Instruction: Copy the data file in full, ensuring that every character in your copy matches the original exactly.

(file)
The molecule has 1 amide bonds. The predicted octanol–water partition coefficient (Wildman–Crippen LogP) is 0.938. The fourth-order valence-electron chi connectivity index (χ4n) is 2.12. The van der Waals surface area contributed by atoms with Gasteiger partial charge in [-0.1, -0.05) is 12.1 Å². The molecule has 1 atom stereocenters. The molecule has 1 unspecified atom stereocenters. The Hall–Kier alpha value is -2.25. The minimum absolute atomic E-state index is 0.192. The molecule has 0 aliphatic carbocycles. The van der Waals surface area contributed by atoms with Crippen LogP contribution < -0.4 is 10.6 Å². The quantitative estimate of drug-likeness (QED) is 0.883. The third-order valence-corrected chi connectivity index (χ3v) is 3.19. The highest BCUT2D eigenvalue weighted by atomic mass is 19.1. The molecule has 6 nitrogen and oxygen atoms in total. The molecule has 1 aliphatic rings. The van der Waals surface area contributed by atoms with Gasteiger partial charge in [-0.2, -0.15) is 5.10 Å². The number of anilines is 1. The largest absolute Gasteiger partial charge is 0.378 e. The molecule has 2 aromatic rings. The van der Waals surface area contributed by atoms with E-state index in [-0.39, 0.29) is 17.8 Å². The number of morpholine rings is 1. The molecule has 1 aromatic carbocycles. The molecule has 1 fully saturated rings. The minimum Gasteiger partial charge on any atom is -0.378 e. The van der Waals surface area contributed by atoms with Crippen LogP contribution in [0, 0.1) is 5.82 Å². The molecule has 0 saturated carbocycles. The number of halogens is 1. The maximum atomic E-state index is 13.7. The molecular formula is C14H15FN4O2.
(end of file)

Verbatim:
The molecule has 1 amide bonds. The predicted octanol–water partition coefficient (Wildman–Crippen LogP) is 0.938. The fourth-order valence-electron chi connectivity index (χ4n) is 2.12. The van der Waals surface area contributed by atoms with Gasteiger partial charge in [-0.1, -0.05) is 12.1 Å². The molecule has 1 atom stereocenters. The molecule has 1 unspecified atom stereocenters. The Hall–Kier alpha value is -2.25. The minimum absolute atomic E-state index is 0.192. The molecule has 0 aliphatic carbocycles. The van der Waals surface area contributed by atoms with Crippen LogP contribution < -0.4 is 10.6 Å². The quantitative estimate of drug-likeness (QED) is 0.883. The third-order valence-corrected chi connectivity index (χ3v) is 3.19. The highest BCUT2D eigenvalue weighted by atomic mass is 19.1. The molecule has 6 nitrogen and oxygen atoms in total. The molecule has 1 aliphatic rings. The van der Waals surface area contributed by atoms with Gasteiger partial charge in [-0.2, -0.15) is 5.10 Å². The number of anilines is 1. The largest absolute Gasteiger partial charge is 0.378 e. The molecule has 2 aromatic rings. The van der Waals surface area contributed by atoms with E-state index in [-0.39, 0.29) is 17.8 Å². The number of morpholine rings is 1. The molecule has 1 aromatic carbocycles. The molecule has 1 fully saturated rings. The minimum Gasteiger partial charge on any atom is -0.378 e. The van der Waals surface area contributed by atoms with Crippen LogP contribution in [0, 0.1) is 5.82 Å². The molecule has 0 saturated carbocycles. The number of halogens is 1. The maximum atomic E-state index is 13.7. The molecular formula is C14H15FN4O2.